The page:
The epicentre denotes the surface projection of the location of the earthquake source (hypocentre) or for larger earthquakes the point on the earthquake source area from which the rupture originates.

Hazard H
Probability of the occurrence of a (natural) phenomenon with damaging potential in a defined area and a defined time unit.

Hazard curve
Graphical illustration as a probabilistic assessment of the earthquake hazard for a point, showing the connection between the annual probability of occurrence or exceedence and a selected parameter of the ground motion. Peak ground accelerations, macroseismic intensity, spectral accelerations, etc. are used as ground motion parameters

(cf. epicentre)

Intensity I
The macroseismic intensity I represents a classification of the strength of ground motion based on observed effects in a limited area such as a town. The effects of the ground motion serve as basis for assignment of intensity degrees. Intensities are a robust measure of strength classification, subdivided in 12 intensity degrees:

   I Not felt.
   II Scarcely felt.
   III Weak.
   IV Largely observed.
   V Strong.
   VI Slightly damaging.
   VII Damaging.
   VIII Heavily damaging.
   IX Destructive.
   X Very destructive.
   XI Devastating.
   XII Completely devastating.

A detailed description of the intensity definitions according to the most recent scale development in form of the European Macroseismic Scale EMS-98 (Grünthal, 1998), which has been introduced in an mandatory way for Europe and moreover is in use on all continents, is provided by the short form of EMS-98.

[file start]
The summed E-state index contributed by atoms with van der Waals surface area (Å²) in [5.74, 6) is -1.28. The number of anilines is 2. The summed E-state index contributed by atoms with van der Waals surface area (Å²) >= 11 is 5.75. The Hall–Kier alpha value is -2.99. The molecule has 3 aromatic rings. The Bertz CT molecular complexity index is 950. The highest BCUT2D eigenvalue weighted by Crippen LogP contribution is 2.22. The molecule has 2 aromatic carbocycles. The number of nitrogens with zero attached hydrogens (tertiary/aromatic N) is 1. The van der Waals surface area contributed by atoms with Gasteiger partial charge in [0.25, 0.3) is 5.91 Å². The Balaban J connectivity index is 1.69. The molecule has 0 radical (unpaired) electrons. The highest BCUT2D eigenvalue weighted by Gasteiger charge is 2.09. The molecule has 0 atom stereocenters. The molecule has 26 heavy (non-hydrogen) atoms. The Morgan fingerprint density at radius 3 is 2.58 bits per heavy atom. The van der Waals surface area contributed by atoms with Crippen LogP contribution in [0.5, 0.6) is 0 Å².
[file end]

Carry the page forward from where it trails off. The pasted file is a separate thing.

Magnitude M
Ein von Charles Richter 1935 eingeführtes instrumentelles Maß zur Stärkebestimmung von Beben. Die Magnitude wird aus dem Logarithmus des maximalen Ausschlages von Seismographen unter Berücksichtigung der Entfernung zum Erdbebenherd bestimmt. So entspricht die Lokalbeben-Magnitude 4 einem Beben, welches in 100 km Entfernung mit einem maximal 2800-fach vergrößernden Wood-Anderson-Seismographen aufgezeichnet wurde und einen maximalen Ausschlag auf dem Seismogramm von 1 cm ergibt.
Unterschieden werden weiterhin Raumwellen-, Oberflächenwellen-, Momentmagnitude u.a.

Momentmagnitude Mw
ist ein physikalisch begründetes und an die übrigen Magnitudenarten kalibriertes Stärkenmaß auf der Grundlage eines mechanischen Modells einer schlagartig aktivierten Störungsfläche als Reaktion auf eine Spannungsbeanspruchung. Die größte bisher beobachtete Momentmagnitude wurde mit einem Wert von 9.5 beim Chile-Erdbeben 1960 erreicht. Zwischen den Magnitudenarten und der Intensität bestehen Umrechnungsbeziehungen, um die verschiedenen Größen ineinander zu überführen und auch historische Beben in Form von Magnituden zu klassifizieren.

Methode zur Suche nach Anzeichen früherer Beben in geologischen Sedimenten einschließlich der Abschätzungen deren Magnitude und Altersbestimmung der geologischen Bewegungen. Die Paläoseismologie beschränkt sich in der Regel auf geologische Terrains kontinuierlicher Sedimentation der letzten Jahrtausende. Sie dient der zeitlichen Erweiterung von Befunden zu Beben bis in die jüngste geologische Vergangenheit.